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Linda Lysakowski, ACFRE

About Linda

Life After the Capital Campaign (Part 7)

The campaign is over and generally the first thing staff is ready to do, is to kick back and relax after the final campaign celebration. A well-deserved vacation, or at least a few days off is probably a good idea. However, before the glow of a successful campaign fades, the organization should think about how it can “capitalize” on its success to build a stronger development program and stronger organization for the future.

In a Nutshell

This is Part 7 of a multiweek series on conducting capital campaigns by Linda Lysakowski, ACFRE. This series follows Linda's Capital Campaign Readiness Series, which focuses on making sure the organization is ready for a capital campaign. In today's installment, Linda discusses life after the capital campaign. Linda is the author of two popular books on capital campaigns published by CharityChannel Press, Are You Ready for a Capital Campaign? Assessing Your Nonprofit's Ability to Run a Major Fundraising Campaign and Capital Campaigns: Everything You NEED to Know.

One of the major benefits of a successful campaign is that it leaves your organization much stronger than it was prior to the campaign. The reasons for this are several:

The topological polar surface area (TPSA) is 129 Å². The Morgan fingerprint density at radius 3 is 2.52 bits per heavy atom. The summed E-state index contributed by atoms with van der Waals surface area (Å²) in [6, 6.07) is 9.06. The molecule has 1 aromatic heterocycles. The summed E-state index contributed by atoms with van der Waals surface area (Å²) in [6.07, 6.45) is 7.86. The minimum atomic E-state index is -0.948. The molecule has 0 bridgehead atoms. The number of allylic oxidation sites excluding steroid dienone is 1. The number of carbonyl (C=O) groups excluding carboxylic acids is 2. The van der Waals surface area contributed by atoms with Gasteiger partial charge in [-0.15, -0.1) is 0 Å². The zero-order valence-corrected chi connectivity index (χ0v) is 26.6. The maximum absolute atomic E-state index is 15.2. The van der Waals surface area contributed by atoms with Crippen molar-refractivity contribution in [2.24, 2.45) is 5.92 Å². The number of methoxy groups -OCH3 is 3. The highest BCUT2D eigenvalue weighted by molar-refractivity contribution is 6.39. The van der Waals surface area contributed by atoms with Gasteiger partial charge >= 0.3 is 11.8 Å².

• The campaign starts with an internal assessment and from that assessment will come recommendations to strengthen the infrastructure of your organization;
  • The increased public relations efforts during a campaign will result in a heightened awareness of your organization in the community;
  • The involvement of volunteers in the campaign will provide future volunteer fundraisers for the organization’s ongoing development efforts;
  • Staff members will benefit from working with a consultant and will gain knowledge and experience that will be an asset to them and your organization.

Soon after the end of a campaign, there should be a debriefing with the board, staff, and campaign volunteers to discuss what went right, what went wrong, what should be done differently next time, and how to build on this success to enhance your ongoing development program.

Want to Learn More?

Learn more about life after the capital campaign. Pick up a copy of Capital Campaigns: Everything You NEED to Know, by Linda LysakowskiLinda goes into much more detail on donor stewardship and recognition in a capital campaign in her book, Capital Campaigns: Everything You NEED to Know, published by CharityChannel Press. You can order it from the CharityChannel Press bookstore,, Barnes & Noble bookstore, or at a bookstore near you.

The database system developed for the campaign must be maintained on an ongoing basis, and pledge reminders need to be sent out to ensure a good collection rate on pledges. Donor pledges should be tracked and when the pledge is paid off, it may be time to invite the donor to increase their annual giving. This may even be done while pledges are being fulfilled. Some organizations fear asking donors for additional funds, but once a donor has supported a major project, their level of interest in the organization as well as their level of commitment is generally increased dramatically, and they are more likely to support your organization on an ongoing basis, so they should be included in annual fund appeals as soon as they become part of the database system.